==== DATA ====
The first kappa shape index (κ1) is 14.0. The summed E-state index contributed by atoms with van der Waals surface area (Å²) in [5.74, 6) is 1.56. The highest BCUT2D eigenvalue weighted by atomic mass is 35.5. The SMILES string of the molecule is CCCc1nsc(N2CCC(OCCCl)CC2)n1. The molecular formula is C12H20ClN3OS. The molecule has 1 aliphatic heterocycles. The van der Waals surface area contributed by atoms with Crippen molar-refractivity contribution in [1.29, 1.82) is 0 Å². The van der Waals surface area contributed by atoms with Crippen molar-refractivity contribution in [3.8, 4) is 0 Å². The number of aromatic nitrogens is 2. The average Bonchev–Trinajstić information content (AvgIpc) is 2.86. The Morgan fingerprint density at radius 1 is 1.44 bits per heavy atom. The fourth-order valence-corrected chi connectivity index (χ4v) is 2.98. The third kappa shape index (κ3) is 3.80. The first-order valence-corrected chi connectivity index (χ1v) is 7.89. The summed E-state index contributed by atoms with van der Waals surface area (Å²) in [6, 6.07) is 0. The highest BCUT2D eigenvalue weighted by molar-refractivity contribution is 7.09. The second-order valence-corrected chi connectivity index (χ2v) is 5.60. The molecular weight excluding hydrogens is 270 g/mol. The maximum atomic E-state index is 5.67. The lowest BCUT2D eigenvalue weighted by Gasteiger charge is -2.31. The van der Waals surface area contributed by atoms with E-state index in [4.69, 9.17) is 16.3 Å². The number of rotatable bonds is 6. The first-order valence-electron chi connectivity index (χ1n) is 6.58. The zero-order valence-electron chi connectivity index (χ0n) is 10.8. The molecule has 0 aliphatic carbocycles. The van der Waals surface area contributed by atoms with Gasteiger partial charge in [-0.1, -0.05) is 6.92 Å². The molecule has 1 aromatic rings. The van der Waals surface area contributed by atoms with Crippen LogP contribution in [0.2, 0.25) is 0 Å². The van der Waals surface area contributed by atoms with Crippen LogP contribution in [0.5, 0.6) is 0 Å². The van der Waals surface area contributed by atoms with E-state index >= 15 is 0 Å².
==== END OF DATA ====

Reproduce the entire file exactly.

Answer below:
The first kappa shape index (κ1) is 14.0. The summed E-state index contributed by atoms with van der Waals surface area (Å²) in [5.74, 6) is 1.56. The highest BCUT2D eigenvalue weighted by atomic mass is 35.5. The SMILES string of the molecule is CCCc1nsc(N2CCC(OCCCl)CC2)n1. The molecular formula is C12H20ClN3OS. The molecule has 1 aliphatic heterocycles. The van der Waals surface area contributed by atoms with Crippen molar-refractivity contribution in [1.29, 1.82) is 0 Å². The van der Waals surface area contributed by atoms with Crippen molar-refractivity contribution in [3.8, 4) is 0 Å². The number of aromatic nitrogens is 2. The average Bonchev–Trinajstić information content (AvgIpc) is 2.86. The Morgan fingerprint density at radius 1 is 1.44 bits per heavy atom. The fourth-order valence-corrected chi connectivity index (χ4v) is 2.98. The third kappa shape index (κ3) is 3.80. The first-order valence-corrected chi connectivity index (χ1v) is 7.89. The summed E-state index contributed by atoms with van der Waals surface area (Å²) in [6, 6.07) is 0. The highest BCUT2D eigenvalue weighted by molar-refractivity contribution is 7.09. The second-order valence-corrected chi connectivity index (χ2v) is 5.60. The molecular weight excluding hydrogens is 270 g/mol. The maximum atomic E-state index is 5.67. The lowest BCUT2D eigenvalue weighted by Gasteiger charge is -2.31. The van der Waals surface area contributed by atoms with E-state index in [4.69, 9.17) is 16.3 Å². The number of rotatable bonds is 6. The first-order valence-electron chi connectivity index (χ1n) is 6.58. The zero-order valence-electron chi connectivity index (χ0n) is 10.8. The molecule has 0 aliphatic carbocycles. The van der Waals surface area contributed by atoms with Gasteiger partial charge in [-0.1, -0.05) is 6.92 Å². The molecule has 1 aromatic rings. The van der Waals surface area contributed by atoms with Crippen LogP contribution in [0.2, 0.25) is 0 Å². The van der Waals surface area contributed by atoms with Crippen LogP contribution in [0.5, 0.6) is 0 Å². The van der Waals surface area contributed by atoms with E-state index >= 15 is 0 Å².